View Adopted: 2019.03.29
The authors are two nationals of Kyrgyzstan, and are both members of Jehovah's Witness societies within the state. They claim that the by refusing to allow the organisations to register as religious organisations with the state, Kyrgyzstan has violated their rights under articles 2(3) (a) (b), read in conjunction with article 14(1); 18(1); 18(3); 22(1); 22(2); and 26, read in conjunction with articles 18 and 22, of the Covenant.
The authors applied in 2010 for religious association status in order to protect members of their societies of Jehovah's Witnesses and to allow them to practice their religion, however this was declined. The authors then submitted applications for appeal until the matter reached the Supreme Court, which was similarly declined.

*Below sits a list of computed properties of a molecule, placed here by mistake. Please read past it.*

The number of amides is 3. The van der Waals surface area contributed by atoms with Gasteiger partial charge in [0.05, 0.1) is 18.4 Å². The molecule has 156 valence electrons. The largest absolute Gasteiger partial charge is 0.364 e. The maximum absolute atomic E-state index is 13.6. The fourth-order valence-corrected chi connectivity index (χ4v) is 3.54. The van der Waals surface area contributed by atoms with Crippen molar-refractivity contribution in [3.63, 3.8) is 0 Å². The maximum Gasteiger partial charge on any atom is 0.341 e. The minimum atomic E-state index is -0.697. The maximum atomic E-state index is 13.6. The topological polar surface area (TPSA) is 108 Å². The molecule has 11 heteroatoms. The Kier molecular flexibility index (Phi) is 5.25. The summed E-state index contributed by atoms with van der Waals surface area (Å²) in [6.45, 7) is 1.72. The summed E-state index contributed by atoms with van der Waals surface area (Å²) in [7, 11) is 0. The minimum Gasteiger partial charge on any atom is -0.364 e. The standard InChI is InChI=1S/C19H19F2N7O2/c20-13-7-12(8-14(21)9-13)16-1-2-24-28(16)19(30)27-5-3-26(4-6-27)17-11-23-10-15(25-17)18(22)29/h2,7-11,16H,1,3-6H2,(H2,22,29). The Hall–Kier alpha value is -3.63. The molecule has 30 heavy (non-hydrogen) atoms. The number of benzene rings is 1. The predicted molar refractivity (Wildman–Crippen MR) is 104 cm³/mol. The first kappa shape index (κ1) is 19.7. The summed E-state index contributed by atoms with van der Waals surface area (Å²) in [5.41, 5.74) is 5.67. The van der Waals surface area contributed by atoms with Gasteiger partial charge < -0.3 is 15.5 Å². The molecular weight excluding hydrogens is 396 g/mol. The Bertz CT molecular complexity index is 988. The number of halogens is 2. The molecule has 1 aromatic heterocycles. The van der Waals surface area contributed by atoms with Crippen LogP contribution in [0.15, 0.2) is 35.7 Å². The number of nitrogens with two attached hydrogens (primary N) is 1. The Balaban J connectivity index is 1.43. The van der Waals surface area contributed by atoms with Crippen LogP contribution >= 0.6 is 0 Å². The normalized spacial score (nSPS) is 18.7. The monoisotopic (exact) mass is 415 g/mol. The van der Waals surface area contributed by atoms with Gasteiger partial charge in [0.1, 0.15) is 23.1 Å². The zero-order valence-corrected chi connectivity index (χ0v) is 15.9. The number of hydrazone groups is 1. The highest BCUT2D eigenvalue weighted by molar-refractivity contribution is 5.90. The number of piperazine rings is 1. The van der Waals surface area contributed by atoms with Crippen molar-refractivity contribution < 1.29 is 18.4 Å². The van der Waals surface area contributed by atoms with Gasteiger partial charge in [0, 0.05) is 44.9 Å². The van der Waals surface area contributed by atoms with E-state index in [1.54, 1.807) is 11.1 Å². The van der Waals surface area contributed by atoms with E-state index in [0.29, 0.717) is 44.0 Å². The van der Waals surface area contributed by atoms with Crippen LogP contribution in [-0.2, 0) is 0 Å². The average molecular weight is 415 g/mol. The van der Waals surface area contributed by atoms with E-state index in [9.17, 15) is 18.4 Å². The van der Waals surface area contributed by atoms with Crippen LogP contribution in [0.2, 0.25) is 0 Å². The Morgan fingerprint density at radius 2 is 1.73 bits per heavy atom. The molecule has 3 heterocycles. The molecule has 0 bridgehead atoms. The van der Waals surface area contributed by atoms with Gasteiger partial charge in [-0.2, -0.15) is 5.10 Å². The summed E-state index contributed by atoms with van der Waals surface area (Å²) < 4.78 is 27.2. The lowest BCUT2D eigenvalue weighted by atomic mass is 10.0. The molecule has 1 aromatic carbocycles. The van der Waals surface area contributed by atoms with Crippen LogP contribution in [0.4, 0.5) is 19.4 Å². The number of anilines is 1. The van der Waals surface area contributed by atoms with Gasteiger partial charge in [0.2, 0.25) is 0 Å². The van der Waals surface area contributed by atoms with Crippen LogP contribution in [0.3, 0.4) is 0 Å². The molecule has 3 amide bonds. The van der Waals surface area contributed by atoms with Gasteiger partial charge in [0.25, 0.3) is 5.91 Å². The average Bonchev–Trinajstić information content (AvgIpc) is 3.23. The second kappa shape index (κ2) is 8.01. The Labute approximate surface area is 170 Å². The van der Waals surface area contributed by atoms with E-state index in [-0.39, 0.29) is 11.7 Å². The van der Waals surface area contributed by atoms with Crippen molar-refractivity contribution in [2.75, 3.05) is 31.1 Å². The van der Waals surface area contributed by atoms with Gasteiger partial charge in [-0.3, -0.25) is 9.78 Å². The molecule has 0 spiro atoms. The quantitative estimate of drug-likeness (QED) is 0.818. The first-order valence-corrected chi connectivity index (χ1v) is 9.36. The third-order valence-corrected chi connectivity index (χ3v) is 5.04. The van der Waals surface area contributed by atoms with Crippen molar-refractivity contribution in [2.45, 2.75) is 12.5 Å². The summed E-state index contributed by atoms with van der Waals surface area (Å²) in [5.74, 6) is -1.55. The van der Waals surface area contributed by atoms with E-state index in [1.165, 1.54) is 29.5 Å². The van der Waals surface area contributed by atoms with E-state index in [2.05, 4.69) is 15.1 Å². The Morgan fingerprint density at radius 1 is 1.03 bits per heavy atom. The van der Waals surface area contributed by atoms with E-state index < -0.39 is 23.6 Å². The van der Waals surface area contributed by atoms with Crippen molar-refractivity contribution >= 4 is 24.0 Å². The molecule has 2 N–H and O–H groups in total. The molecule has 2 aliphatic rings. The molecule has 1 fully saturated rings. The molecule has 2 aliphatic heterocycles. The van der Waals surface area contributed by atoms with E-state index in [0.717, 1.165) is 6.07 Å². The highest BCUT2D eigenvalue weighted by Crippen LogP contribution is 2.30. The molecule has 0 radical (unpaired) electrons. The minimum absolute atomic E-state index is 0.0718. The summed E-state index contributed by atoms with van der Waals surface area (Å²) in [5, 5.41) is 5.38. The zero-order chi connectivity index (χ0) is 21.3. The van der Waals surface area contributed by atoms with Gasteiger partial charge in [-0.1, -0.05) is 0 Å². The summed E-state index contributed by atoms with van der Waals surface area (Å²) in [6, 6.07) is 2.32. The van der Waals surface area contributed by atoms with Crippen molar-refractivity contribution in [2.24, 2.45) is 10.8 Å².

The Committee noted that in the present case, the limitations placed on the right to manifest their religious belief included registering all members, and that given the severse consequences of a refusal or registration, namely the impossibiilty of carrying out religious activities, such limitation consitutes a violation of the authors' rights under article 18(1) of the Covenant.
Similarly, regarding the author's claim under article 26 of the Covenant, the Committee referred to its longstanding jurisprudence that there must be a reasonable and objective distinction to avoid a finding of discrimination. In this case, the state party has raised no objective or reasonable grounds for distinguishing the authors' religious organisation, thereby violating their rights under article 26 of the Covenant.
Pursuant to article 2(3) (a) of the Covenant, the State party is under an obligation to provide the authors with an effective remedy. This requires it to make full reparation to individuals whose Covenant rights have been violated, including:
The Committee requested that the state party provide an update on measures taken to give effective to its views within 180 days, or before 29 September 2019.